Also, click HERE to sign up for our Advocacy Alerts – it’s the best way to stay updated on our advocacy efforts.

As always, thank you for all you do – I look forward to staying in touch.

Onward! Upward!


AHCMC Welcomes Kelsey Hutchison

March 10th, 2014 by kelsey

Kelsey, a professional dancer and arts educator, recently joined our staff as the new Marketing and Administrative Coordinator.  We sat down with her to chat about her role at the Arts & Humanities Council of Montgomery County, her life as a dancer and more.

AHCMC: So tell us about yourself.

Kelsey: I am proud to say that I was born and raised in Maryland and have been participating in the arts and humanities in Montgomery County since I was little.  I left the state to attend Muhlenberg College in Allentown, PA where I graduated Summa Cum Laude with a B.A. in English and dance.  I spent four years with Muhlenberg’s Department of Theatre & Dance as the Marketing Dance Coordinator. I also interned with Joy of Motion Dance Center and The Kennedy Center in Washington, DC.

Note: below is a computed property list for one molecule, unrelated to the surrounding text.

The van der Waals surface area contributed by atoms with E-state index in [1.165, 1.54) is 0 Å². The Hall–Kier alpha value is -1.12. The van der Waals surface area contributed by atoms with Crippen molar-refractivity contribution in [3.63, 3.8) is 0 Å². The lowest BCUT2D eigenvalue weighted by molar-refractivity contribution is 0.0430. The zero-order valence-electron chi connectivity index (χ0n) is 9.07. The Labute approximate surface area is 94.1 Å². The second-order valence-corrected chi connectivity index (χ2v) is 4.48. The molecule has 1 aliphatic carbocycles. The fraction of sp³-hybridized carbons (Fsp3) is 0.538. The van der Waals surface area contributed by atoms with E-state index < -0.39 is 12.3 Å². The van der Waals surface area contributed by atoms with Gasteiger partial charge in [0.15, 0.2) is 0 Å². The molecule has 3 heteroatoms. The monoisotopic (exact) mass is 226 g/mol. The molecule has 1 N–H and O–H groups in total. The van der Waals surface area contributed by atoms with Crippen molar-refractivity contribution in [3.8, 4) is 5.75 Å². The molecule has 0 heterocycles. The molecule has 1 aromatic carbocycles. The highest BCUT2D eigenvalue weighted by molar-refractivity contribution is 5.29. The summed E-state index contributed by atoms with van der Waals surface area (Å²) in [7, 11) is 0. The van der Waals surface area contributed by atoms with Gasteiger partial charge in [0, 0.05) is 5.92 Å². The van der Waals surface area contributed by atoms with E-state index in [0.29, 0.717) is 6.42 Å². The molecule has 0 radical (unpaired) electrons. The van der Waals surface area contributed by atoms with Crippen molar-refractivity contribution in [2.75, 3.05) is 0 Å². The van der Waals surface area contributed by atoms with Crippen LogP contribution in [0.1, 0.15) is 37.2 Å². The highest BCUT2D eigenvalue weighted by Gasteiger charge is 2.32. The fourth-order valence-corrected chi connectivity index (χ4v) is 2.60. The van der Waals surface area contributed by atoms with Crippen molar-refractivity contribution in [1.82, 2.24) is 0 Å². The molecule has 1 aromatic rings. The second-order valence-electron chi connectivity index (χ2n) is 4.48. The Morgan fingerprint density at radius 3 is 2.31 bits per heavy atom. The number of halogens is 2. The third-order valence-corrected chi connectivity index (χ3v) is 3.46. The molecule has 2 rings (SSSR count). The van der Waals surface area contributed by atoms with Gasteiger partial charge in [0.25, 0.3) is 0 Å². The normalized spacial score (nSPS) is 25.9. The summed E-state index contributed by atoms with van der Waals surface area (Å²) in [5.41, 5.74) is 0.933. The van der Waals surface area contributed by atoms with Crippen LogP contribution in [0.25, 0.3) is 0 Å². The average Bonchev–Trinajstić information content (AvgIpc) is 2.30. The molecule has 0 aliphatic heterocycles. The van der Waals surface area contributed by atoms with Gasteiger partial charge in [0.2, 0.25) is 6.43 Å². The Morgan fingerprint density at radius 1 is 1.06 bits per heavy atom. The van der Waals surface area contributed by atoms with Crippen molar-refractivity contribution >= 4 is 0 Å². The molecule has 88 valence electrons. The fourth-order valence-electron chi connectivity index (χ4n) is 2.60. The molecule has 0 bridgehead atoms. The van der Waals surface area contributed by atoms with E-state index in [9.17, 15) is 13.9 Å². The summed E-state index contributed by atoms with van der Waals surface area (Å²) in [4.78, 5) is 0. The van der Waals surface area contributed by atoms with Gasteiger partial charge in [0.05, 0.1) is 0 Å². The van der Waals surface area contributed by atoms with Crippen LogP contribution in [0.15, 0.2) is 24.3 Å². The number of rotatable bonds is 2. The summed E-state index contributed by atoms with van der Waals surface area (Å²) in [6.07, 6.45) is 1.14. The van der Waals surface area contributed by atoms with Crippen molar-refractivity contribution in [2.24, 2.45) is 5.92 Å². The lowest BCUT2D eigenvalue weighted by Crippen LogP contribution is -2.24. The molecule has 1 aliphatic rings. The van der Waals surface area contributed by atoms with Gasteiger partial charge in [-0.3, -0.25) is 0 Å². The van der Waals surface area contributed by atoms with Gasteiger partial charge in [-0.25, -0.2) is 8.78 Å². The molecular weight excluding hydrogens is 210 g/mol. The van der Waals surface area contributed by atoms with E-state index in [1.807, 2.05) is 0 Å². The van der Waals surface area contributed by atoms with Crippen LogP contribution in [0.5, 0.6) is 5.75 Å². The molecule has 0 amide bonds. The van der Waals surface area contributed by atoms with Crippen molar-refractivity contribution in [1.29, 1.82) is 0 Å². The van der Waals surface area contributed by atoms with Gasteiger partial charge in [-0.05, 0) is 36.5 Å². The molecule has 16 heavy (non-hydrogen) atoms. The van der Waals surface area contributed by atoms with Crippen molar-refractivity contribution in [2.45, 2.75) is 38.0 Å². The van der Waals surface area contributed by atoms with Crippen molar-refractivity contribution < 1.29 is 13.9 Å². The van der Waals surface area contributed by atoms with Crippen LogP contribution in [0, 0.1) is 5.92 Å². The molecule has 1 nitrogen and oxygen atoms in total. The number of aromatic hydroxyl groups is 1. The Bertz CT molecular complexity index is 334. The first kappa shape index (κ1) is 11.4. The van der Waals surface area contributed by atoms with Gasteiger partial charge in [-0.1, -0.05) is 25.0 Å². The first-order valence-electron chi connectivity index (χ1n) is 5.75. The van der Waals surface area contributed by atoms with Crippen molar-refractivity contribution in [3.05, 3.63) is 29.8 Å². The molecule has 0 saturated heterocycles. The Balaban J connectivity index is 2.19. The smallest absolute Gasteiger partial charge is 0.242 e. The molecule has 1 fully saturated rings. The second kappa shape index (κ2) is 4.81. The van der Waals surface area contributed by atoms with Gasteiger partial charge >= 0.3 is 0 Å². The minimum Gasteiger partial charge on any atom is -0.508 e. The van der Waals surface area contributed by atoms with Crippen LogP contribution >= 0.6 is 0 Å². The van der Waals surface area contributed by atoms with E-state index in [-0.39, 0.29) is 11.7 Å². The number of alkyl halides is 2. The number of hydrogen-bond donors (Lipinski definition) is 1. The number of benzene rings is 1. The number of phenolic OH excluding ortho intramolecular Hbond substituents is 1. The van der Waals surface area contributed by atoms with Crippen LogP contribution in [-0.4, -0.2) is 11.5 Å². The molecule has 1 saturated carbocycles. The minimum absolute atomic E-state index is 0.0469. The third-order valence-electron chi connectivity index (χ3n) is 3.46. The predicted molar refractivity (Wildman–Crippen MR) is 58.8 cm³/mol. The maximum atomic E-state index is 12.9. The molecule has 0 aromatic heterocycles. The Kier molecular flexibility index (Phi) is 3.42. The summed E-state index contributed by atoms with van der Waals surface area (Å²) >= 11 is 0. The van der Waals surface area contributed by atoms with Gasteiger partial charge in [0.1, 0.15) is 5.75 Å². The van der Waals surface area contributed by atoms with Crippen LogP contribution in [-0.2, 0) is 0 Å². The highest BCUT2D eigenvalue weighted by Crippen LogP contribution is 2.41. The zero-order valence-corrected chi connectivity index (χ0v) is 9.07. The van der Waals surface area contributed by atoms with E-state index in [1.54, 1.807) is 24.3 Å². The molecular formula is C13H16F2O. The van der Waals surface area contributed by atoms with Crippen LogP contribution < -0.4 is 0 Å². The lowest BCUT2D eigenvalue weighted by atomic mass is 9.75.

AHCMC: Do you still dance?

Kelsey: Yes, I can’t imagine not dancing.  I am actually a youth dance instructor and love passing on my knowledge of the art form.  I believe that being an artist myself aids me in marketing the arts because I possess a passion for the arts on a very personal level.

AHCMC: Tell us about the past three months you have been working at AHCMC.